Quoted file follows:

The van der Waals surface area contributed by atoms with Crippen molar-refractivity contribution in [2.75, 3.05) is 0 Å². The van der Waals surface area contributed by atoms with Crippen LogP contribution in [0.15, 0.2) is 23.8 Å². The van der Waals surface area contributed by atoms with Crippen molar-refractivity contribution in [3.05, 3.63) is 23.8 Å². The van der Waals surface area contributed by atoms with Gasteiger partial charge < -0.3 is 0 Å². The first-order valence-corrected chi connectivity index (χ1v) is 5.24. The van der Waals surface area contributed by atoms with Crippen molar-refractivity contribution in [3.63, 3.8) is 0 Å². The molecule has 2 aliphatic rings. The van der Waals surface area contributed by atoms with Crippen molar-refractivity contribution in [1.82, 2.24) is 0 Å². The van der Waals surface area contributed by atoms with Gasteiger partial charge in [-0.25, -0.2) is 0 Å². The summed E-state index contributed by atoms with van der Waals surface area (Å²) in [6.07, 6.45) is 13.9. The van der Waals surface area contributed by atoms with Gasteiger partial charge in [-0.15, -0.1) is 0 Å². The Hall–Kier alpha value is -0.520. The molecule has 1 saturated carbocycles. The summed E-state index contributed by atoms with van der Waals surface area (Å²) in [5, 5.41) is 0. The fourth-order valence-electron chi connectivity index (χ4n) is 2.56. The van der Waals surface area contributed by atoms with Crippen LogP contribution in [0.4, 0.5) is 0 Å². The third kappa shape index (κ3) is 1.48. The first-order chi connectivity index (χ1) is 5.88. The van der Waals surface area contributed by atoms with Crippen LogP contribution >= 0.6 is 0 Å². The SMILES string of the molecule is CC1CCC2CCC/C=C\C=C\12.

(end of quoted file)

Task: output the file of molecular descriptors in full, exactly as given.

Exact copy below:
The van der Waals surface area contributed by atoms with Crippen molar-refractivity contribution in [2.75, 3.05) is 0 Å². The van der Waals surface area contributed by atoms with Crippen LogP contribution in [0.15, 0.2) is 23.8 Å². The van der Waals surface area contributed by atoms with Crippen molar-refractivity contribution in [3.05, 3.63) is 23.8 Å². The van der Waals surface area contributed by atoms with Gasteiger partial charge < -0.3 is 0 Å². The first-order valence-corrected chi connectivity index (χ1v) is 5.24. The van der Waals surface area contributed by atoms with Crippen molar-refractivity contribution in [3.63, 3.8) is 0 Å². The molecule has 2 aliphatic rings. The van der Waals surface area contributed by atoms with Crippen molar-refractivity contribution in [1.82, 2.24) is 0 Å². The van der Waals surface area contributed by atoms with Gasteiger partial charge in [-0.25, -0.2) is 0 Å². The summed E-state index contributed by atoms with van der Waals surface area (Å²) in [6.07, 6.45) is 13.9. The van der Waals surface area contributed by atoms with Gasteiger partial charge in [-0.15, -0.1) is 0 Å². The Hall–Kier alpha value is -0.520. The molecule has 1 saturated carbocycles. The summed E-state index contributed by atoms with van der Waals surface area (Å²) in [5, 5.41) is 0. The fourth-order valence-electron chi connectivity index (χ4n) is 2.56. The van der Waals surface area contributed by atoms with Crippen LogP contribution in [0.4, 0.5) is 0 Å². The third kappa shape index (κ3) is 1.48. The first-order chi connectivity index (χ1) is 5.88. The van der Waals surface area contributed by atoms with Crippen LogP contribution >= 0.6 is 0 Å². The SMILES string of the molecule is CC1CCC2CCC/C=C\C=C\12.